The topic of this weeks Enlightenment show is about ethics and morality. Ethics are derived from biological anthropology such as reciprocal altruism in animals. The Golden Rule and empathy are selected for and not against in evolution. Plus, we can overcome our urge to reproduce (selfish genes) and seek other pursuits such as learning and love. Stay tuned for more on that subject and watch the website for the show.

Apologists say non-theists have no objective moral code. Where do they pick and choose to follow the good bits of the Bible but ignore the nasty bits? (Is that still objective absolutism? There are Christians that are on both sides of abortion, capital punishment, homosexual marriage, embryonic stem cell research, etc).

Religion completely destroys any sense of objective morality. It gets the whole thing upside down. Look at the climate change mentality above. A naturalistic cosmic worldview sees the planet as an entire complicated ecosystem (Biosphere) and how vulnerable it is for us. (The planet will be fine without us). Religion says the entire universe was built for us. Can they be any more arrogant? Plus, all humans are wicked and sex is ugly. Yet, we are made like God. Come on, who designs a sewage system in the reproductive playground? Religions scapegoat their sins. Is that moral? Don’t get me started on the horrors of lying to kids about dinosaurs being on Noah’s Ark and calling that science and building a museum to ignorance tax-free.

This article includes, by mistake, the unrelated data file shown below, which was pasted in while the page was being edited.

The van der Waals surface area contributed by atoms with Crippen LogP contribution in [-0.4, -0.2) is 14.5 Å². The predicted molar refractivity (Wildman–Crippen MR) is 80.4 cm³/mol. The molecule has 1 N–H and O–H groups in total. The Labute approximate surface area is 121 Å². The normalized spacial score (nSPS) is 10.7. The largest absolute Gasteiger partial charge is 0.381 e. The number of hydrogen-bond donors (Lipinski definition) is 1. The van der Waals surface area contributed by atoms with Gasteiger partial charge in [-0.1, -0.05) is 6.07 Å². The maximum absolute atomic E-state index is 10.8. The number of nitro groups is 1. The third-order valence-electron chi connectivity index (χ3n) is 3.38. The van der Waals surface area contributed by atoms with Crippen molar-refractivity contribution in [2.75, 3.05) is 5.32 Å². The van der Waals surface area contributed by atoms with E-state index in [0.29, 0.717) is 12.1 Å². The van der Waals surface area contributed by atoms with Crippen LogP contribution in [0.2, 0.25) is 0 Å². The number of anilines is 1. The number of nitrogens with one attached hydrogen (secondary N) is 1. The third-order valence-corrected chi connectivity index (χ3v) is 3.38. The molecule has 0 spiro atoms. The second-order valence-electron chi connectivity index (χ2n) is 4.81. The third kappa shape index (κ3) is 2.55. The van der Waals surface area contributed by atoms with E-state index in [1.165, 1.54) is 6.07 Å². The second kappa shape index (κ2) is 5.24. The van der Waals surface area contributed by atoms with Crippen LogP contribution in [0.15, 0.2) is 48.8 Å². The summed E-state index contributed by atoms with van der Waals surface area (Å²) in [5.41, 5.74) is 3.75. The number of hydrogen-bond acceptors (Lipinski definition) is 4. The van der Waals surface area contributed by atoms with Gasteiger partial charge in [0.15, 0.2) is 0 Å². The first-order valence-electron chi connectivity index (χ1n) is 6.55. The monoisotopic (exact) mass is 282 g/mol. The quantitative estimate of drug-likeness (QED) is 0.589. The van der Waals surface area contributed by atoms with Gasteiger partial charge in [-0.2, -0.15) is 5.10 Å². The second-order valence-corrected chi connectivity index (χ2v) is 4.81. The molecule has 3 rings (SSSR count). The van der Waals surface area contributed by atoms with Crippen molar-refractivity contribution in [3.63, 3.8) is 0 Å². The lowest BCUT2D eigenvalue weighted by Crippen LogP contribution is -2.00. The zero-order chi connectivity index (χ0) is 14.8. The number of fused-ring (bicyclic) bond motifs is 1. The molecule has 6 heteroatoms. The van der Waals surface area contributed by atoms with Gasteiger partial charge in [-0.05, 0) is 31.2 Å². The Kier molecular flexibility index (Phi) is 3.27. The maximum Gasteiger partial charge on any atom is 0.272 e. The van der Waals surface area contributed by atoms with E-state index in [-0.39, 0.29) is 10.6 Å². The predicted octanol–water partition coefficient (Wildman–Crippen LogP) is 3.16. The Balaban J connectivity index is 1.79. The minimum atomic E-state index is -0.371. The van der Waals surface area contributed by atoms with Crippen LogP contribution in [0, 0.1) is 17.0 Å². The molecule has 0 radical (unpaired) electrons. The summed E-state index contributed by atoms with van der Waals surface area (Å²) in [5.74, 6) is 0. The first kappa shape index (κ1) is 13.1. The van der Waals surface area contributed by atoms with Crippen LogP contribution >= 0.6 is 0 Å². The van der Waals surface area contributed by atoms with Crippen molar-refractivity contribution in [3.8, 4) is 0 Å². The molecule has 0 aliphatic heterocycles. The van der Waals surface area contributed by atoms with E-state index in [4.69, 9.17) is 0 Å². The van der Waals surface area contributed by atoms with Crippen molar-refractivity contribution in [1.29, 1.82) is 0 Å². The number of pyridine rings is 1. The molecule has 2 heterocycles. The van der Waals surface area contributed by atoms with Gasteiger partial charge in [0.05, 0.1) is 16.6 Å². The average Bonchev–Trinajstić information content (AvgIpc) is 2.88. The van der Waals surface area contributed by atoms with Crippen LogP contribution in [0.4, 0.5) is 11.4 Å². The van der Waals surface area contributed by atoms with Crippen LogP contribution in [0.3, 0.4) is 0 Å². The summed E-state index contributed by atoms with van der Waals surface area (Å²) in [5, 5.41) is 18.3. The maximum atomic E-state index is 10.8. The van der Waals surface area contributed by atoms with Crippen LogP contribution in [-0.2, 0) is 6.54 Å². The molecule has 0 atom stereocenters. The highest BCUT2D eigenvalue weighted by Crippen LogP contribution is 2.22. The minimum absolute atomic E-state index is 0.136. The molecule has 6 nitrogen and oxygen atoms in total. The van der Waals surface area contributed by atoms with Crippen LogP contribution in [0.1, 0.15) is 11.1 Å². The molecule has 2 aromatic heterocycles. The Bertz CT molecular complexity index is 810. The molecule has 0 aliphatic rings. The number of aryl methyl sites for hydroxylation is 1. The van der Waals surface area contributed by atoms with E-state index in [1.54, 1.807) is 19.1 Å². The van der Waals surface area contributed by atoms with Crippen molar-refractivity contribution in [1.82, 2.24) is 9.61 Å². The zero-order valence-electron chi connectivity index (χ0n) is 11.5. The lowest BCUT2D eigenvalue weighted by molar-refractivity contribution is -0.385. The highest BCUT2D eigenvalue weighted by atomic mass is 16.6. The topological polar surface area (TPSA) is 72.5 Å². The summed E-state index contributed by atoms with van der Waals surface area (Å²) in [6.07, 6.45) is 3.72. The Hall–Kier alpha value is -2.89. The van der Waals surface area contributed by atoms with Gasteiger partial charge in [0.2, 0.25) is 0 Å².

This is exactly what Bill Cooke described about the lack of morality in religion in this very good debate with Wiliam Lane Craig. (Thanks to Debunking Christianity for the link and you will have to go to u-tube for the whole thing).